Holden Caulfield As The Main Protagonist In The Novel The Catcher In The Rye
Holden Caulfield is the main protagonist in the J.D. Salinger novel, The Catcher in The Rye. Throughout the novel, Salinger portrays Holden as an adolescent that is trying to find a sense of identity as an adult. During Holden’s identity crisis, the reader picks up that his actions and feelings are unusual. Holden frequently smokes cigarettes and consumes a copious amount of alcohol that leads into a depression where he doesn’t apply himself at school and has no real purpose in life. Many adolescent teenagers deal with the transition phase into adulthood, but can Holden’s portrayal of his life be seen as abnormal from typical adolescent by psychological standards?
Holden experiences things that are abnormal within the life of a teenager, but the way he copes with this is detrimental from a normal teenage behavior. The struggles cognitively at school, dealing with emotional grief from the death of his brother, the excursions he experience socially, and the longing of friends and family that affects his behavior within society. While he has experienced these situations, the behaviors are abnormal based on psychological standards.
Adolescence is the period of transition between childhood and adulthood. Children who are entering adolescence are going through many changes. Adolescence begins at puberty, which now occurs earlier, on average, than in the past. The end of adolescence is tied to social and emotional factors and can be somewhat ambiguous (Cleveland Clinic). Holden’s adolescence is fleeting from him throughout the novel, and deals with losing his adolescence by engaging in careless actions, and harmful thoughts. In the novel, Holden is writing an essay about his brother’s baseball mitt and has nostalgic memories about him from childhood on page 43, “I wrote about my brother Allie’s baseball mitt…The thing that was descriptive about it, though, was that he had poems written all over the fingers and the pocket and everywhere…so that he’d have something to read when he was in the field and nobody was up at-bat.” This emotional feeling of grief is appropriate in dealing with the loss of a loved one, because the memories with that person can bring on positive attributes of joy, for example laughing, encouragement, and pride. In essence, the memories of Allie give Holden peace, but makes Holden feel inferior to Allie. The reader learns of this in page 43, “You’d have liked him. He was two years younger than I was, but he was about fifty times as intelligent.” The emotions that Holden exudes is normal for teenagers, but the actions after learning of his brother’s death makes Holden abnormal on page 44, “I was only thirteen, and they were going to have me psychoanalyzed and all, because I broke all the windows in the garage.” Holden’s abnormal actions makes him not a typical adolescent, because this would cause a downfall with the connections of friends and family.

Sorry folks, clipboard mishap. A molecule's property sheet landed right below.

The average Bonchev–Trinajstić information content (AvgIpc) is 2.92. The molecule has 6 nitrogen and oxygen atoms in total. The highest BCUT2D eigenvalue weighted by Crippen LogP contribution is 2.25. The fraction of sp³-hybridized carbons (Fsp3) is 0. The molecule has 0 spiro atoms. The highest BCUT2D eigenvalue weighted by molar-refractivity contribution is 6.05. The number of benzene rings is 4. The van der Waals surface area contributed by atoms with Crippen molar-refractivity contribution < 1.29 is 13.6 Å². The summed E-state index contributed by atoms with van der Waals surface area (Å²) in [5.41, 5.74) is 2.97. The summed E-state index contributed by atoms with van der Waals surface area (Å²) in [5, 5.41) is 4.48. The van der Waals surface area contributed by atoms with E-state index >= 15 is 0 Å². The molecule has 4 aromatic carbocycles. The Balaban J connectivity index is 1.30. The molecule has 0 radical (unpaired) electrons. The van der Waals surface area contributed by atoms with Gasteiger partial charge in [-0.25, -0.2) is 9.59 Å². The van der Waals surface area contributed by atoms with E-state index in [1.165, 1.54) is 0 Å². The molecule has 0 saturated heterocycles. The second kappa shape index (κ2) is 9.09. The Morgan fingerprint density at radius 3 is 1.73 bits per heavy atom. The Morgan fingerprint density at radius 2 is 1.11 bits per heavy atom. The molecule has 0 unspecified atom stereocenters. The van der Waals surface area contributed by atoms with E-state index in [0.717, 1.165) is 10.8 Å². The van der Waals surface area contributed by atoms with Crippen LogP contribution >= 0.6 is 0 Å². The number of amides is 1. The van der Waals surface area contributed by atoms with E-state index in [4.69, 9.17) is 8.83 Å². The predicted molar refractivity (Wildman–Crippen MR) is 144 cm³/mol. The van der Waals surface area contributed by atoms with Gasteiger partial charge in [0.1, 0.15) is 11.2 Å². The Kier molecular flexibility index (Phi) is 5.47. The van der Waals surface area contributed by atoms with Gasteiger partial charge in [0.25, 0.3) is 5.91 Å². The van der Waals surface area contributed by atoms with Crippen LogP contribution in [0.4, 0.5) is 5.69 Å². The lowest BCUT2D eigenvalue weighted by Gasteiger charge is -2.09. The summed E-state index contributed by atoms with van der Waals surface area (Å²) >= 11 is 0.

Holden briefly speaks of his family during the novel, but the reader is given very detailed descriptions of his friends and people around him. A good comparison of this disparity is in chapter one, “my parents would have about two hemorrhages apiece if I told anything pretty personal about them…Old Selma Thurmer- she was the headmaster’s daughter- showed up at the games quite often, but she wasn’t exactly the type that drove you mad with desire.” The descriptions of people make Holden normal, but what makes him abnormal is that he doesn’t want to be around anyone. According to the Georgetown Behavioral Health Institute, normal teen behavior for social interactions is, “Wanting to spend more time with peers and less time with family.” During the novel, Holden loves to be around his friends and peers more, because he wants to feel like an adult. What makes Holden abnormal in this case of social interactions according to Georgetown is, “Not wanting to spend time with either family or friends and shunning all social activity.” Holden’s relations with friends may not be the best, but can this have an effect on him at school?
Holden goes to Pencey Prep high school at the start of the novel, but the reader finds out that he has been kicked out of Pencey and some other high schools. According to the American Psychological Association, “Most adolescents still need guidance from adults to develop their potential for rational decision making.” Holden seeks help and learns from the people he meets, but those interactions were harmful or didn’t improve his self-worth.